MCPHS Faculty Appointed by the World Health Organization (WHO) to Help Develop Sustainable Eye Care Solutions for Low- and Middle-Income Countries
Professor Thomas Freddo has traveled the world training eye care professionals in the clinic and classroom. Now, he serves on a committee for the WHO to help develop sustainable healthcare development goals around the world.
In late November 2020, School of Optometry Professor Thomas Freddo, OD, PhD, was selected by the World Health Organization (WHO) to be a member of the Development Group for the anterior segment and adnexa group of eye care specialists. The purpose of this international committee is to create sustainable healthcare development goals for low-to-middle income countries in the United Nations (UN). Dr. Freddo’s role entails supporting the WHO with technical input and assisting with the Package of Eye Care Interventions (PECI), with a focus on the anterior segment subgroup. As a member of the Development Group, Dr. Freddo takes part in different stages of the PECI process and discussion.
The PECI is an initiative of the WHO to provide informational resources to countries for their planning, prioritizing, and budgeting of eye care services, and to more effectively integrate those services into their national healthcare plans. The development of the PECI is outlined as being achieved in five steps: selection of eye conditions; identification of evidence-based eye care interventions; agreement on interventions and service delivery platforms, and creation of descriptions for resource requirements; peer review; and production of the Alpha version of the PECI. Dr. Freddo says the first steps were very straightforward, because all committee members were quickly in agreement about which inexpensive eye drops, oral medications, and other treatments were not previously on the PECI list but should be. The eye drops, oral medications, and other measures that they selectively included in the package of eye care interventions were those that were most cost-effective.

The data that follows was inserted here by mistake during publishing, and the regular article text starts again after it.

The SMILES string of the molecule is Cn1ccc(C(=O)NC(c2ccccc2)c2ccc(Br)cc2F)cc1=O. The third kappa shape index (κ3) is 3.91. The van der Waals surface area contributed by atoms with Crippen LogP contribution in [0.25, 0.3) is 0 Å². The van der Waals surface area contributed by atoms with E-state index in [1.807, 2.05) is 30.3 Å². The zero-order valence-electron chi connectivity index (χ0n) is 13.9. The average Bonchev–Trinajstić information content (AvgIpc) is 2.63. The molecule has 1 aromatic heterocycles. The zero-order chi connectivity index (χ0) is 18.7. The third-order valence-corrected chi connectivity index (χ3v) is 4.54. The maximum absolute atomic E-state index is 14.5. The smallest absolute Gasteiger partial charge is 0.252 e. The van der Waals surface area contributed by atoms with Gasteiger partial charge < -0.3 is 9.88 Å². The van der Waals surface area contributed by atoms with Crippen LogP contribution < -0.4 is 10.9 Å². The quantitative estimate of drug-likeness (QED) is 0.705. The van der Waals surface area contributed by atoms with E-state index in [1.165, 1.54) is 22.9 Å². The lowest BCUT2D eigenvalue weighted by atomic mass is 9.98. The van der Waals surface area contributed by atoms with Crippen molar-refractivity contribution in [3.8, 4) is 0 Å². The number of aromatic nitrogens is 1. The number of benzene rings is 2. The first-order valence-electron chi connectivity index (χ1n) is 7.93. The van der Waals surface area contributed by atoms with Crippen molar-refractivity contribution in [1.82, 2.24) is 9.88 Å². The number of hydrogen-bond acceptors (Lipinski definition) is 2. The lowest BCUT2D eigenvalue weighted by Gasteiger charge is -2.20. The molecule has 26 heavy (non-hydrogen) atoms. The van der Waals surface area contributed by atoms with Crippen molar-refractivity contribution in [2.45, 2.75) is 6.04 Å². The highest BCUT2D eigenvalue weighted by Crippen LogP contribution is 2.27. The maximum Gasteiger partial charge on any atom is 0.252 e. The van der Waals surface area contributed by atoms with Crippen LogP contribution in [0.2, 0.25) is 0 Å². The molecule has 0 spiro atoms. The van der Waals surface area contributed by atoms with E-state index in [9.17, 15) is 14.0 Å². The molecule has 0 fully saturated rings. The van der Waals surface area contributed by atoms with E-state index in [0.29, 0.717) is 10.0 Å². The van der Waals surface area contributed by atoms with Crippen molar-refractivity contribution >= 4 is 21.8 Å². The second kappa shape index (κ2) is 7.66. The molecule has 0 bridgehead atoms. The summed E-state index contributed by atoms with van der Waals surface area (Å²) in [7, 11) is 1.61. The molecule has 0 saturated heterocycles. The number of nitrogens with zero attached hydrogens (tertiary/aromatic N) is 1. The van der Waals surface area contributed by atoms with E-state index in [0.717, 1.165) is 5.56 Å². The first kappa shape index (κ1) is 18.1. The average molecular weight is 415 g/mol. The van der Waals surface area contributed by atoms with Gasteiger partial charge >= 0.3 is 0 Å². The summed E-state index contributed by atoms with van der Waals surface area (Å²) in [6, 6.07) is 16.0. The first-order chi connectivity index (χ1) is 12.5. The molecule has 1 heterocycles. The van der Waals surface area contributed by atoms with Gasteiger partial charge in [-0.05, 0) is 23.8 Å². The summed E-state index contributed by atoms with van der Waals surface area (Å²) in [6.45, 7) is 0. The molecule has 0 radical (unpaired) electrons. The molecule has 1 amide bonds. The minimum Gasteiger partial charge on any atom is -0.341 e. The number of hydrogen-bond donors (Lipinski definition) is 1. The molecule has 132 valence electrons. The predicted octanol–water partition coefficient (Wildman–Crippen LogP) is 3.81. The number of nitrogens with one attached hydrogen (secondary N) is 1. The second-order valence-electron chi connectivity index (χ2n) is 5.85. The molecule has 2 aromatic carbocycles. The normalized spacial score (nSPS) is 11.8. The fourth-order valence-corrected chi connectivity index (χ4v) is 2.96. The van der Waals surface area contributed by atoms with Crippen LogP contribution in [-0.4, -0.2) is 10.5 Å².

Each WHO Development Group has about a dozen members from all over the world, including countries such as New Zealand, Australia, Ghana, and Singapore. Since Dr. Freddo’s appointment, his group has had two virtual team meetings, and two large virtual conferences with the facilitators. The facilitators are responsible for sending questionnaires to the Development Group asking about the list of minimum essential medications and treatments (surgical or other) that should be prioritized in national health schemes of poor-to-middle income countries. Once the Development Group makes their recommendations, the facilitators put their notes into a report, which is then voted on by countries in the UN. The first questionnaire that Dr. Freddo received was in regard to treatment regimens for diseases in the front half of the eye and adnexa (adnexa are accessory visual structures, such as eyelids, eyebrows, eyelashes, etc.) and the next questionnaire will aim to distinguish optimal delivery platforms.